• 12. Emotional Issues  Sadness and hopelessness  Depression  Anxiety and fear  Disclosure (HIV specific)  Stigma  Loss  Grief over parental loss may be compounded by multiple foster care placements and high degree of stigmatization associated with HIV  Adjustment to living with a life-threatening condition
  • 13. Neurodevelopmental Problems: HIV infection and CNS in children  Broad variability in severity and timing  Highest incidence rate of HIV-related CNS manifestations in first two years of life (in the absence of treatment):  10 % incidence rate in the first year of life,  4 % incidence rate in the second year of life  < 1% incidence rate the in the third year of life and thereafter
  • 14. HIV infection and CNS in children and HAART (NeuroAIDS)  Prevalence of Pediatric NeuroAIDS in pre- HAART era in the USA:  13-35% of all children with HIV infection and  35-50 % of all children diagnosed with AIDS  Treatment with antiretroviral agents can reverse CNS manifestations  Access to HAART has led to a dramatic decrease in the incidence of active NeuroAIDS
  • 15. HIV Encephalopathy/NeuroAIDS  As children with HIV encephalopathy get older many present with significant learning problems that affect their ability to function in school, develop friendships, and function independently  These problems put them at risk for having difficulty with abstract reasoning, and anticipating the consequence of behavior, including non–adherence to medication and risky sexual behavior
  • 16. Assessment and Screening
  • 17. What are Developmental Assessments?  What is child development?  Orderly progression of skills  Increasing independence and autonomy  What do assessments do?  Measure domains of development  Determines area(s) of strength and weakness  Assists in planning rehabilitative, educational, psychological and medical interventions for the child
  • 18. Domains to Assess  General cognitive function  Language (expressive and receptive)  Motor (gross and fine)  Attention  Memory  Academic skills  Social skills and development  Emotional functioning  Temperament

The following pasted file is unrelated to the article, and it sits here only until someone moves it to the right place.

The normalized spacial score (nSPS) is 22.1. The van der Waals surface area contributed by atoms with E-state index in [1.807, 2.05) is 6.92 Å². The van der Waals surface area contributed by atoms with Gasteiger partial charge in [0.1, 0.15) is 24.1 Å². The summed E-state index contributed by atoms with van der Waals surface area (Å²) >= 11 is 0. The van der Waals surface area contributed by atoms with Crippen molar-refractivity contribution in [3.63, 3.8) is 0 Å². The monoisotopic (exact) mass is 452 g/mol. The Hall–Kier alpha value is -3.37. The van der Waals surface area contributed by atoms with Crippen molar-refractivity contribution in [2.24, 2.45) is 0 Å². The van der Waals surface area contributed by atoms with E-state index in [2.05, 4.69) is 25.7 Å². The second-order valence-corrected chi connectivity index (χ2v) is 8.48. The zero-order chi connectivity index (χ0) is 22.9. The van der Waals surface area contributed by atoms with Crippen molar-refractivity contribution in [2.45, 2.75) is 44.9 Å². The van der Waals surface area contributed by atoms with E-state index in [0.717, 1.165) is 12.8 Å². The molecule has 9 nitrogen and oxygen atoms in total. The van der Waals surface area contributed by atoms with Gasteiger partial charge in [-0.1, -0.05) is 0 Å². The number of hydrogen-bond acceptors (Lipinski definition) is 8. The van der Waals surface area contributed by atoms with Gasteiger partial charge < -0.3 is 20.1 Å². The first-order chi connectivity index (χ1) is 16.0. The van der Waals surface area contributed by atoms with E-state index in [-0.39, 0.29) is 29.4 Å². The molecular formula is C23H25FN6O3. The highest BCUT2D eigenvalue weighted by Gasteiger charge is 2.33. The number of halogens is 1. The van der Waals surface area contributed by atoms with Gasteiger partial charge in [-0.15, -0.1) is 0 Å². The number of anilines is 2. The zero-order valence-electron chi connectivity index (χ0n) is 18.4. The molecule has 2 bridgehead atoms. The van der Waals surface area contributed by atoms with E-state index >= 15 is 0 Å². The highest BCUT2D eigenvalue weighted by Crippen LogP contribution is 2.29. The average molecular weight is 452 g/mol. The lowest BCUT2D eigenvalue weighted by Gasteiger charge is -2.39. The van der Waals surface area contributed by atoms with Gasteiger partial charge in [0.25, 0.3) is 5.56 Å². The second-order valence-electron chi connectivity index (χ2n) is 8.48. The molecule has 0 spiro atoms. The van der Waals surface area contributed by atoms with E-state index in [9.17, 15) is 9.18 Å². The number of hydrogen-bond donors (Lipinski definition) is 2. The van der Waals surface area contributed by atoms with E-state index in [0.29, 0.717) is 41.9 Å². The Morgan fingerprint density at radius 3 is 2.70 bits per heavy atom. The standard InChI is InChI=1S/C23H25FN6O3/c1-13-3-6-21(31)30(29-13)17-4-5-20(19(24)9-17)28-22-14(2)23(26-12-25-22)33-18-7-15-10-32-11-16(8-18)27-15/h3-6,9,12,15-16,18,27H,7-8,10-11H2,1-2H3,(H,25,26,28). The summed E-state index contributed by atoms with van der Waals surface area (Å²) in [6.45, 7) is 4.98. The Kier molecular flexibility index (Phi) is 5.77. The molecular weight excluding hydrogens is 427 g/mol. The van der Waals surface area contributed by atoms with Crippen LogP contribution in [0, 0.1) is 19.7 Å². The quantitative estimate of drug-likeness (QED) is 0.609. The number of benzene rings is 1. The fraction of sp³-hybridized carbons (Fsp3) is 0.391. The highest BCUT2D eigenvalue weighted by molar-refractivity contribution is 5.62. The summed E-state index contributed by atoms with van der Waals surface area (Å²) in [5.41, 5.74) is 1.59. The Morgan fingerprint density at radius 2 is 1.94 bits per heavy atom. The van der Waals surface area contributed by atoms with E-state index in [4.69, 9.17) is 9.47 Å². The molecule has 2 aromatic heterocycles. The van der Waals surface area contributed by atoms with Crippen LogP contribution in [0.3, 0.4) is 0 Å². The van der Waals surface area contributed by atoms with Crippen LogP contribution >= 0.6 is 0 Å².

• 19. Tools for Assessment  Observational  Self-report  Standardized psychometric tests  Have normative data from a large, representative sample of test-takers for comparison  Test selection varies with the age of the child
  • 20. Issues Related to Assessment Across Cultures  Use a standardized assessment from another culture  Issues:  Questionable cultural relevance  May miss important components of constructs  Psychometric properties of tests– validity  Training of staff to conduct assessments and finding time for assessment to take place  Waiting room  Triage  Resources for intervention
  • 21. Benefits of Developmental Testing  Serial evaluations allow the medical team to monitor treatment effectiveness over time - testing can reveal early changes in neurological/ neurodevelopmental status  More frequent global testing recommended in younger children, while less frequent but more comprehensive testing is recommended for older children
  • 22. Implementation Issues
  • 23. Implementation Issues/Barriers  Beliefs/Attitudes  Religious  Community  Stigma  Public Health Agenda/Policy  Capacity  Shortage of mental health professionals trained to work with children  Limited space to provide services  Reduced economic resources to support provision of care
  • 24. The Guyana Experience Visit #1 “We don’t talk to children” Visit # 2 “Wow, you can learn a lot Visit #3 from talking to “Meet our new children” staff, we have to start from the beginning….”
  • 25. Discussion: Issues and solutions  Policy: Public health significance  Capacity: Training models  Access: Consider providing mental health services in other settings where children may be found - e.g., schools, community centers